Nepalese Dornier crash spurs action to cut accident risk

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Nepal's government is to establish a separate organisation to investigate air accidents as part of a series of safety measures in the wake of the fatal Sita Air Dornier 228 crash in Kathmandu.

It will also set up a high-level aviation safety agency in a bid to stem the long series of accidents involving commuter turboprops in the country.

Civil Aviation Authority of Nepal officials met with the tourism and culture ministry, airport management and other government personnel the day after the accident.

The delegates' response to the Dornier crash on 28 September includes a plan for all Nepalese airlines to implement tighter quality-assurance and flight-safety measures.

But the meeting revived suspicions that a bird strike might have played a role in the accident, after delegates said that a bird-control committee for the city's Tribhuvan airport would be activated.

The delegates state that a "separate and permanent body" will be formed to investigate aviation accidents and there will also be "regular co-ordination meetings" between the civil aviation authority and airlines.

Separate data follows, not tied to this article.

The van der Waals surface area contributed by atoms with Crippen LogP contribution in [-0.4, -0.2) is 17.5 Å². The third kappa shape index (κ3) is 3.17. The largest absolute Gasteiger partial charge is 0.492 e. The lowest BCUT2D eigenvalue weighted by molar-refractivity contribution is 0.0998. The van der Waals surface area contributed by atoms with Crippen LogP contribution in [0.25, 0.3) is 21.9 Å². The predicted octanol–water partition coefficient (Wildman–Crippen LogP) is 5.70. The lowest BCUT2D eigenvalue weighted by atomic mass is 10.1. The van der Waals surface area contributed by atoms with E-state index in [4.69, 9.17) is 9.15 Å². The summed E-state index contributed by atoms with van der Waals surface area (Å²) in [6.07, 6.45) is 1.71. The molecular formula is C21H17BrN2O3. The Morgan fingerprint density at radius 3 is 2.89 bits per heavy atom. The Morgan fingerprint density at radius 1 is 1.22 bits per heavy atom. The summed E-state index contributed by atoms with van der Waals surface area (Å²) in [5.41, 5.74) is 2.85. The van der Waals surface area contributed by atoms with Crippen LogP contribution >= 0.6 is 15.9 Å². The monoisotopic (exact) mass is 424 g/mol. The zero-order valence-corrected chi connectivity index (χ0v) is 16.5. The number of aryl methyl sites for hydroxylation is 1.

Safety inspectors will be "deployed immediately" at Kathmandu as well as Pokhara and Nepalgunj and the government will increase the number of flight-safety personnel.

Other measures include prioritising the development of aviation safety infrastructure and a recommendation that customs duties for importing aircraft and parts be waived.

Nepal's poor safety record in regional air transport has attracted the attention of the European Commission which is considering whether the country's operators should be included on its airline blacklist.